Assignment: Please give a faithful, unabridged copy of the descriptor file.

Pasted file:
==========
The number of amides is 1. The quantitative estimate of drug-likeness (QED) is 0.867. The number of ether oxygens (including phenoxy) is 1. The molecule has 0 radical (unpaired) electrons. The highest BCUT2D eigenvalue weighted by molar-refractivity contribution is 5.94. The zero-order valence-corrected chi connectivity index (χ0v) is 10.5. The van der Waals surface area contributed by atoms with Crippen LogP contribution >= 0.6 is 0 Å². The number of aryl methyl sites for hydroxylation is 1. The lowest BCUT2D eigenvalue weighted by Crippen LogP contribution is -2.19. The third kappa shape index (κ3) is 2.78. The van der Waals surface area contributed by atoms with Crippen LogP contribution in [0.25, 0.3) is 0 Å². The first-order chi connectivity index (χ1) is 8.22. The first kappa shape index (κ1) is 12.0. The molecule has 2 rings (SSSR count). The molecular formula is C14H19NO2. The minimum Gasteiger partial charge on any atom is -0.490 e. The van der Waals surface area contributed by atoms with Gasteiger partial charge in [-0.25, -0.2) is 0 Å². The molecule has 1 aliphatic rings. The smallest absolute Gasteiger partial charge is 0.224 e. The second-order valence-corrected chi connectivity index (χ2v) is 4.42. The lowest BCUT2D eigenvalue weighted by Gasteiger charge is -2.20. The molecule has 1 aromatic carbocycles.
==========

The number of amides is 1. The quantitative estimate of drug-likeness (QED) is 0.867. The number of ether oxygens (including phenoxy) is 1. The molecule has 0 radical (unpaired) electrons. The highest BCUT2D eigenvalue weighted by molar-refractivity contribution is 5.94. The zero-order valence-corrected chi connectivity index (χ0v) is 10.5. The van der Waals surface area contributed by atoms with Crippen LogP contribution >= 0.6 is 0 Å². The number of aryl methyl sites for hydroxylation is 1. The lowest BCUT2D eigenvalue weighted by Crippen LogP contribution is -2.19. The third kappa shape index (κ3) is 2.78. The van der Waals surface area contributed by atoms with Crippen LogP contribution in [0.25, 0.3) is 0 Å². The first-order chi connectivity index (χ1) is 8.22. The first kappa shape index (κ1) is 12.0. The molecule has 2 rings (SSSR count). The molecular formula is C14H19NO2. The minimum Gasteiger partial charge on any atom is -0.490 e. The van der Waals surface area contributed by atoms with Gasteiger partial charge in [-0.25, -0.2) is 0 Å². The molecule has 1 aliphatic rings. The smallest absolute Gasteiger partial charge is 0.224 e. The second-order valence-corrected chi connectivity index (χ2v) is 4.42. The lowest BCUT2D eigenvalue weighted by Gasteiger charge is -2.20. The molecule has 1 aromatic carbocycles.